Sun Microsystems Inc. is taking a renewed interest in users of Hewlett-Packard Co.s graying AlphaServer hardware, hoping that many of them will opt for Suns SPARC servers rather than transition to HPs Itanium environment.
HP, which acquired the Alpha technology and Tru64 Unix operating system with its purchase last year of Compaq Computer Corp., said it will introduce the last new Alpha chip next year, stop selling Alpha systems in 2006 and end support of the servers in 2011. HP, of Palo Alto, Calif., is standardizing its high-end systems on Intel Corp.s 64-bit Itanium chip.
Sun this week is launching its HP Away program, a mixture of free migration options, financing, trade-in offers and application-porting services designed to lure away those HP customers. Sun initially will target HPs Alpha/Tru64 users, then move on to others, such as e3000 customers, officials said. Sun estimates that about 200,000 businesses run more than 400,000 AlphaServers.
Officials at Sun, of Santa Clara, Calif., said sales of Intels Itanium chips—which HP helped develop—have been poor, which will feed into the fears of AlphaServer users and may discourage them from migrating off a RISC architecture.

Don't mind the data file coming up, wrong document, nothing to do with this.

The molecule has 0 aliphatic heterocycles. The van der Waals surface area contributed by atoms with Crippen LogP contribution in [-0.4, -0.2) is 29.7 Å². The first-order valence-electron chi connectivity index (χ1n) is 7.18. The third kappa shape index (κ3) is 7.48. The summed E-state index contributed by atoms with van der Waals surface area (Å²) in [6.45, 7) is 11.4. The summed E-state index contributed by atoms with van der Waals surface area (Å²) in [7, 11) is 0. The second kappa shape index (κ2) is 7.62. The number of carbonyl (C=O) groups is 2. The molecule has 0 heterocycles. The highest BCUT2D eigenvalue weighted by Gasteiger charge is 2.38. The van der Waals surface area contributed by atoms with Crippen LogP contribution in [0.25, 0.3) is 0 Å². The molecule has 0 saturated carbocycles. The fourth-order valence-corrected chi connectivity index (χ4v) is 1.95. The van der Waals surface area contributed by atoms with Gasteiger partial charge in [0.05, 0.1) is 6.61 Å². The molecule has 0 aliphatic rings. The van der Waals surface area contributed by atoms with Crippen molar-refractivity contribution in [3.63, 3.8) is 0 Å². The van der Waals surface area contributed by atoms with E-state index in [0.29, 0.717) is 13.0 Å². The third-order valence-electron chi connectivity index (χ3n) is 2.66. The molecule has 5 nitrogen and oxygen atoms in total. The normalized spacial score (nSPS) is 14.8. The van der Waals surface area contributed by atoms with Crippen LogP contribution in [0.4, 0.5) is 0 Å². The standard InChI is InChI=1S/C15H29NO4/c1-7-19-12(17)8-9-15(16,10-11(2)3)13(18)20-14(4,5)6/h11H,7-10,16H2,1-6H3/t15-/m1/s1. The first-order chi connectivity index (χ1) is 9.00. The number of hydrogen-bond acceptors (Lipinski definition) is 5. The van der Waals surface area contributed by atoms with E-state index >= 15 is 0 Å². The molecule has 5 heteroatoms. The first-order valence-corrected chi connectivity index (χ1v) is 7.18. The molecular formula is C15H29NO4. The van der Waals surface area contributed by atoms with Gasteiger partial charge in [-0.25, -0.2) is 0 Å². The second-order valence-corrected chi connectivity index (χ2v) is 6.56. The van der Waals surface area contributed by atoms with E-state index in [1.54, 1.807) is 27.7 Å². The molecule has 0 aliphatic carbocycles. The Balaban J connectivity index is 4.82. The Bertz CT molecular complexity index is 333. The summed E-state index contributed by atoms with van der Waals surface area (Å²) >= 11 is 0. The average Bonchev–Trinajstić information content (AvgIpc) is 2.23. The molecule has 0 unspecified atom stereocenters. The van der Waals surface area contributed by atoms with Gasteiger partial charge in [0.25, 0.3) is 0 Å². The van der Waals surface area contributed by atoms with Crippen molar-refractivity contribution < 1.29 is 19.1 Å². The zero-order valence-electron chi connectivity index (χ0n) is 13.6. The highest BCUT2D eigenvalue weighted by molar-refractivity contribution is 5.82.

IBM, of Armonk, N.Y., said it, too, has programs in place targeting HP. AlphaServer users have approached IBM for its PowerPC-based servers as a stable RISC-based platform, officials said.
HP officials said they have strong migration plans. Next year, HP will port key parts of the Tru64 operating system—specifically, the True Clustering and advanced file system—into the HP-UX environment, making it easier for Alpha/Tru64 users to make the move.
Alpha user Hall Kuff said that, for the majority of users, it will make more sense to move to the Itanium with HP rather than migrate to Sun or IBM. "There are some who will buy a new Alpha [server] today, and new Alphas over the next 24 months, even though they know its ending, because they need the power, they need it cost-effective and they need it now," said Kuff, manager of systems and networking for Tessco Technologies Inc., in Hunt Valley, Md. Some Alpha users IT infrastructures are geared strictly for Alpha technology, Kuff said. Most are like Tessco, which along with the Alpha systems has invested $1.5 million in an HP storage area network. Moving from HP to another vendor would make little sense given that type of investment, Kuff said.